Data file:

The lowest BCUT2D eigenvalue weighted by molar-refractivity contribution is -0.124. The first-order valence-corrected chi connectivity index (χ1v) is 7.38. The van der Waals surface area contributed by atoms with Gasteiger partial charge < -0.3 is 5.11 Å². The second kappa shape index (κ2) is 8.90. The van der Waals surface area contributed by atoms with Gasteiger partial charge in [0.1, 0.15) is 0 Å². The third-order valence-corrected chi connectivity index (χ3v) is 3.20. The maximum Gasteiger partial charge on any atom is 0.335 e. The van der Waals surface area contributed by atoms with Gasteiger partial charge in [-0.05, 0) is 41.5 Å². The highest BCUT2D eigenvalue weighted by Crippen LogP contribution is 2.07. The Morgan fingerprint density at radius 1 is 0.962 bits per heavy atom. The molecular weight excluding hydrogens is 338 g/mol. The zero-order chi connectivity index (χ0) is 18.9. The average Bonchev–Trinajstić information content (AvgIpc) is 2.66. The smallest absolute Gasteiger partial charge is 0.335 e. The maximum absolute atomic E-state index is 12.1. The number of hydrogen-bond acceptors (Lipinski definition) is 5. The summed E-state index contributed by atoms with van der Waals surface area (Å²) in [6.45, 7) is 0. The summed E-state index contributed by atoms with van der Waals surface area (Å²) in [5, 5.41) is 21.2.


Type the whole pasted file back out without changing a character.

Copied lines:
The lowest BCUT2D eigenvalue weighted by molar-refractivity contribution is -0.124. The first-order valence-corrected chi connectivity index (χ1v) is 7.38. The van der Waals surface area contributed by atoms with Gasteiger partial charge < -0.3 is 5.11 Å². The second kappa shape index (κ2) is 8.90. The van der Waals surface area contributed by atoms with Gasteiger partial charge in [0.1, 0.15) is 0 Å². The third-order valence-corrected chi connectivity index (χ3v) is 3.20. The maximum Gasteiger partial charge on any atom is 0.335 e. The van der Waals surface area contributed by atoms with Gasteiger partial charge in [-0.05, 0) is 41.5 Å². The highest BCUT2D eigenvalue weighted by Crippen LogP contribution is 2.07. The Morgan fingerprint density at radius 1 is 0.962 bits per heavy atom. The molecular weight excluding hydrogens is 338 g/mol. The zero-order chi connectivity index (χ0) is 18.9. The average Bonchev–Trinajstić information content (AvgIpc) is 2.66. The smallest absolute Gasteiger partial charge is 0.335 e. The maximum absolute atomic E-state index is 12.1. The number of hydrogen-bond acceptors (Lipinski definition) is 5. The summed E-state index contributed by atoms with van der Waals surface area (Å²) in [6.45, 7) is 0. The summed E-state index contributed by atoms with van der Waals surface area (Å²) in [5, 5.41) is 21.2.